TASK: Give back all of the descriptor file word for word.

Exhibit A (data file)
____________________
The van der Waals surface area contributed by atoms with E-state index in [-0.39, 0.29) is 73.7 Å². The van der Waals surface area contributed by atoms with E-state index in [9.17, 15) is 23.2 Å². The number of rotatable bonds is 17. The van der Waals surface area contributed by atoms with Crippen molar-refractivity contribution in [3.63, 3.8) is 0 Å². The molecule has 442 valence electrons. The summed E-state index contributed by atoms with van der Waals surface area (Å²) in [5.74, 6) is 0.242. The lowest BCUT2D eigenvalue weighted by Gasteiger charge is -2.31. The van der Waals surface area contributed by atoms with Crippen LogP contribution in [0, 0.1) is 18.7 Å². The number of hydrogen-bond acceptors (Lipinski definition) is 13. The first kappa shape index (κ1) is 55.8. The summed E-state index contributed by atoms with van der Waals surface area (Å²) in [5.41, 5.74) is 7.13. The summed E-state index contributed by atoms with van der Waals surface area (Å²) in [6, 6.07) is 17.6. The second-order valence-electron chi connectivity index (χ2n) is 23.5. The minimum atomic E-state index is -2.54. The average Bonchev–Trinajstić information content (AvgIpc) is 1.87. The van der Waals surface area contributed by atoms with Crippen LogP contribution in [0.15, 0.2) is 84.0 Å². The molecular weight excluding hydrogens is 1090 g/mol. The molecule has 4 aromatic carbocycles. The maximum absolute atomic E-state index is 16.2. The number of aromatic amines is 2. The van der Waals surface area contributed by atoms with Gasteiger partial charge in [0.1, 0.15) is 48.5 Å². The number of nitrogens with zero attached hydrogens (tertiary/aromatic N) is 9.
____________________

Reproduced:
The van der Waals surface area contributed by atoms with E-state index in [-0.39, 0.29) is 73.7 Å². The van der Waals surface area contributed by atoms with E-state index in [9.17, 15) is 23.2 Å². The number of rotatable bonds is 17. The van der Waals surface area contributed by atoms with Crippen molar-refractivity contribution in [3.63, 3.8) is 0 Å². The molecule has 442 valence electrons. The summed E-state index contributed by atoms with van der Waals surface area (Å²) in [5.74, 6) is 0.242. The lowest BCUT2D eigenvalue weighted by Gasteiger charge is -2.31. The van der Waals surface area contributed by atoms with Crippen LogP contribution in [0, 0.1) is 18.7 Å². The number of hydrogen-bond acceptors (Lipinski definition) is 13. The first kappa shape index (κ1) is 55.8. The summed E-state index contributed by atoms with van der Waals surface area (Å²) in [5.41, 5.74) is 7.13. The summed E-state index contributed by atoms with van der Waals surface area (Å²) in [6, 6.07) is 17.6. The second-order valence-electron chi connectivity index (χ2n) is 23.5. The minimum atomic E-state index is -2.54. The average Bonchev–Trinajstić information content (AvgIpc) is 1.87. The van der Waals surface area contributed by atoms with Crippen LogP contribution in [0.15, 0.2) is 84.0 Å². The molecular weight excluding hydrogens is 1090 g/mol. The molecule has 4 aromatic carbocycles. The maximum absolute atomic E-state index is 16.2. The number of aromatic amines is 2. The van der Waals surface area contributed by atoms with Gasteiger partial charge in [0.1, 0.15) is 48.5 Å². The number of nitrogens with zero attached hydrogens (tertiary/aromatic N) is 9.